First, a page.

The story itself falls into a similar trap, where the opening half of the game is filled with character development and a continuous narrative, as you end a regime of dictatorship and deal with the ensuing aftermath. The ever-present class war, the struggles it brings and how the characters react to it provides an interesting back drop for the characters to bounce off. Reading and watching as the characters deal with and grow from the situation around them is engaging and endearing, but it doesn’t last for long enough. After a massive boss battle, all of this character growth and world building is completely tossed aside and effectively ignored, save for some cameo moments during later boss battles. Once I arrived in Hekseville I found myself disconnected from the world, as the story began attempting to start its world-building process again, except in a much more hurried and haphazard way. Characters from the original Gravity Rush are thrown at you constantly in small, inconsequential cameos and the new characters, who form the crux of the setup and story for this arc, are basically thrown straight into the spotlight from nowhere.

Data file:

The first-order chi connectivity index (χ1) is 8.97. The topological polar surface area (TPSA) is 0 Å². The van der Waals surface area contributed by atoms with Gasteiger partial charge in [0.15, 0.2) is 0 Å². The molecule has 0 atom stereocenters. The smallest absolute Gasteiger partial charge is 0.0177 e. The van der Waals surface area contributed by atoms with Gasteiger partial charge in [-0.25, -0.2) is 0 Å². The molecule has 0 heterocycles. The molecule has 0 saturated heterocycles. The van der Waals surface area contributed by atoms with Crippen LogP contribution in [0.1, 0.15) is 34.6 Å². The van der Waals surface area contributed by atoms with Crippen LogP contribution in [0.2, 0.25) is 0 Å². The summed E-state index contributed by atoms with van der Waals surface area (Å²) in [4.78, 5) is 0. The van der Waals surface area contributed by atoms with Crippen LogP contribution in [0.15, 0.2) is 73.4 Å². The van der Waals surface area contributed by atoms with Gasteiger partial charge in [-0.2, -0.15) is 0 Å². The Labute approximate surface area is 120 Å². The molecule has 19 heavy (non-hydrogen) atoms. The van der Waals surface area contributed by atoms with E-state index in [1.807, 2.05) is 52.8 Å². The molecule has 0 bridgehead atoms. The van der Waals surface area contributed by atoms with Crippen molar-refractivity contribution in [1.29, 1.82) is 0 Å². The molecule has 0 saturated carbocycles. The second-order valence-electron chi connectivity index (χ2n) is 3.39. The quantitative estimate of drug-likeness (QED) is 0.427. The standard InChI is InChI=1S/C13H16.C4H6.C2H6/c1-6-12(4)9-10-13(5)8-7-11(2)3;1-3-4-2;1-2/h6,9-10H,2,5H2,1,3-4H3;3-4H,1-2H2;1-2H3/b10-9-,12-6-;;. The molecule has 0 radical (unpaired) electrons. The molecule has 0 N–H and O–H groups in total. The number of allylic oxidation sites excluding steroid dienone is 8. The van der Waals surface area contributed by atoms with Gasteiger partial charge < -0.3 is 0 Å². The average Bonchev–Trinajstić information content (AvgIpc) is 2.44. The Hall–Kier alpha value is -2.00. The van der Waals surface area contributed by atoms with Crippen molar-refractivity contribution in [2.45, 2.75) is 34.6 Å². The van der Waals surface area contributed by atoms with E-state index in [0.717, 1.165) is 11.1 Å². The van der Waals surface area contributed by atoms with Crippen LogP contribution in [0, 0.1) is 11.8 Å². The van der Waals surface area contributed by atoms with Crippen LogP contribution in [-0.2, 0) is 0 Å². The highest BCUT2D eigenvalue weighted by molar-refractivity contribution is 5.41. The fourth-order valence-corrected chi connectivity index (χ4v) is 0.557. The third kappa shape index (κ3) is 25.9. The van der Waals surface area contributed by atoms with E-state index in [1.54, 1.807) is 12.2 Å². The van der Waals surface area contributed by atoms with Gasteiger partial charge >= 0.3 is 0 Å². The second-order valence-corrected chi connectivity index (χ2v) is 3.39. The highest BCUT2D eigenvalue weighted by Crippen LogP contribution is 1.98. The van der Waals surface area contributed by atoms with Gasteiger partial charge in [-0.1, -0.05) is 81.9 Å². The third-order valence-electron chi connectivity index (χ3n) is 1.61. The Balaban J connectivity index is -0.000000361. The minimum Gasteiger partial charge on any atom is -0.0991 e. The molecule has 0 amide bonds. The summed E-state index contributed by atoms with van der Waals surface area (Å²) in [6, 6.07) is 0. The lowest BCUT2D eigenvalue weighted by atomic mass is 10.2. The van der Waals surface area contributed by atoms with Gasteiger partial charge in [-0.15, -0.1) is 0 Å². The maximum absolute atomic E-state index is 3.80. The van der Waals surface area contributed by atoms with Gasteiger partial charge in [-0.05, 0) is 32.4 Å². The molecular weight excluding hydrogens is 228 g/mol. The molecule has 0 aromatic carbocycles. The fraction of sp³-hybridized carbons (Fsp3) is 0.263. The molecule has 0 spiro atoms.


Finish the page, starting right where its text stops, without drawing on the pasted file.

It’s an unusual decision, but it’s nothing compared to hiding a full story arc behind a false game ending. After the final boss battle of the Hekseville arc, a full set of credits rolls and the world is opened back up to you, but the game isn’t actually over. After completing a series of conversational pieces, which certainly aren’t marked as anything special, you unlock what is the true final arc of the game. I won’t go into detail of what happens, but the final arc is all about Kat and Raven and their lives before the beginning of the first game. It culminates in the earlier mentioned sequence of boss battles, which were my favourite moment of the entire game and increased my opinion of the game as whole. To have this sort of content hidden behind a false ending is absurd, especially considering that the Hekseville arc is the weakest of the entire game.